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Wednesday, January 6, 1999 Published at 19:10 GMT


Britons advised to get out of Sierra Leone

Expatriate residents are being warned to stay off the streets

Britons in Sierra Leone have been warned to get out of the country, or to lie low, as fighting intensifies.

The Foreign Office broadcast appeals via BBC World Service to about 50 expatriates who remain in the capital, Freetown.

Nigeria is sending extra troops to defend the capital as rebel troops rampage through the streets.

The move follows the West African coalition force's failure to halt the rebel onslaught.

The rebels forced their way into the city on Tuesday and set fire to a main government office building and the city's police station.

Terrified residents huddled indoors as the government warned that anyone seen in the streets would be regarded as a rebel and shot.

The Foreign Office told all Britons to leave the country, as the rebel Revolutionary United Front launched a fresh offensive against the government and the Nigerian-led Ecomog coalition.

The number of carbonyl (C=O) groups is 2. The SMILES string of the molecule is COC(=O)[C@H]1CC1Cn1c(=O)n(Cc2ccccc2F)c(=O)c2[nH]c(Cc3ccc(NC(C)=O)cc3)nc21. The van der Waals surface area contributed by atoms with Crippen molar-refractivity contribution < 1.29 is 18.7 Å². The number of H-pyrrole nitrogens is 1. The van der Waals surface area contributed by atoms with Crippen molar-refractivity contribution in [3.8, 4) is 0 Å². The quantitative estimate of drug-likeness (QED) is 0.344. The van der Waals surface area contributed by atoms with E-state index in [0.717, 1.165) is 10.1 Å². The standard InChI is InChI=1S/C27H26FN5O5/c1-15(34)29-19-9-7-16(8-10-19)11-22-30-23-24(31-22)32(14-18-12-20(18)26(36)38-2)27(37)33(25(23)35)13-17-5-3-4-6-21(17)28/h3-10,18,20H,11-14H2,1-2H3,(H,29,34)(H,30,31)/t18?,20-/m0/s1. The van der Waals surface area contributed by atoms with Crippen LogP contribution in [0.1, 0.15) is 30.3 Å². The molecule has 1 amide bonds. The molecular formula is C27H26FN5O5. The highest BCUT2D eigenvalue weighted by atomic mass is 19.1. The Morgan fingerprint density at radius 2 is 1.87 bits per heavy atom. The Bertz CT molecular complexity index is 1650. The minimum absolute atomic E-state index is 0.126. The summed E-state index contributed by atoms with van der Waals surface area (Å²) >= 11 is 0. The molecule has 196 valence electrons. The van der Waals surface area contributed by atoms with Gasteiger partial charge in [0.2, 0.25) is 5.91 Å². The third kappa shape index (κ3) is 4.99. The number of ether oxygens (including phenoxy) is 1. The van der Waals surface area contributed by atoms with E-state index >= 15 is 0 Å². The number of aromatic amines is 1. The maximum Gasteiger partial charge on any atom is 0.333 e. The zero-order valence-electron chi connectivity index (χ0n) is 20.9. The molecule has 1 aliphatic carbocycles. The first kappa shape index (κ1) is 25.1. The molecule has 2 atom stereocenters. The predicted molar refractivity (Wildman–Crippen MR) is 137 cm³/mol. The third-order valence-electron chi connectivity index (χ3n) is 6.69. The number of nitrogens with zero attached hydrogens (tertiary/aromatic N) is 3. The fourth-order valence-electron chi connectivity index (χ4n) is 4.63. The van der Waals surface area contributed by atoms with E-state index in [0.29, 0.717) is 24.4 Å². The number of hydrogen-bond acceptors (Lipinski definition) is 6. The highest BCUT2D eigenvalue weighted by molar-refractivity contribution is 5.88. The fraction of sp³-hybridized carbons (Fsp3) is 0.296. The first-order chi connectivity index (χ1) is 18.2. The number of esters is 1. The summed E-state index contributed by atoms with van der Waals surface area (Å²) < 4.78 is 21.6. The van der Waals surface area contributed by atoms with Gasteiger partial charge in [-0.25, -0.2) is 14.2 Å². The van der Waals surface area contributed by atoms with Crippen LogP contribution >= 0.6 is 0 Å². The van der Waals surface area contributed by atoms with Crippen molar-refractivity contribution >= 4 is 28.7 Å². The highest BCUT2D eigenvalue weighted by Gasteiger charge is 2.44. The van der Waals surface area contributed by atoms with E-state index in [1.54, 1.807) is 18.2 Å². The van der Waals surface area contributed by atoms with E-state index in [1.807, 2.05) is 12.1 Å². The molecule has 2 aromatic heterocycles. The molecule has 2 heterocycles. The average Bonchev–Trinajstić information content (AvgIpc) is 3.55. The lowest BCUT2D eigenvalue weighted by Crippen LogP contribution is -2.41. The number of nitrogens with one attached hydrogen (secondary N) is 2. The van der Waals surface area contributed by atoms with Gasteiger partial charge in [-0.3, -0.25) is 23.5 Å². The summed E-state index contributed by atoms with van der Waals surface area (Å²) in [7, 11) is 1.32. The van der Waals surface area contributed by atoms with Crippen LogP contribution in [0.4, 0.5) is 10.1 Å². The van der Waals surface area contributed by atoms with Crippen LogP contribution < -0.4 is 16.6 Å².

[ image: Soldiers touring Freetown]
Soldiers touring Freetown
An FO spokesman said: "We have been broadcasting messages on the World Service there, telling them to leave immediately or keep their heads down."

The High Commission in Freetown is temporarily closed because of the fighting.

But officials in London are in touch with people in the city and said there were no reports of Britons being injured.

The United Nations' entire military observer mission to Sierra Leone was at the airport on Wednesday awaiting evacuation to the Guinean capital Conakry.

The BBC's Mark Doyle: "There has been shooting throughout the morning"
BBC correspondent Mark Doyle said that the airport was surrounded by Ecomog soldiers, but UN staff did not know who was controlling the city.

The troubled West African state embroiled the Foreign Office in scandal after it emerged that British mercenaries were aiding ousted President Ahmed Tejan Kabbah, using British arms supplied in breach of a United Nations embargo.

The mercenaries claimed British diplomats were aware of their plans and the "Sandline affair" - named after the mercenaries' company - saw ministers up to and including Foreign Secretary Robin Cook facing repeated parliamentary questioning over what they did and did not know.

Although ministers were cleared of any wrongdoing by a report commissioned by the Foreign Office, a committee of MPs is continuing to investigate the affair and is due to publish its report this month.

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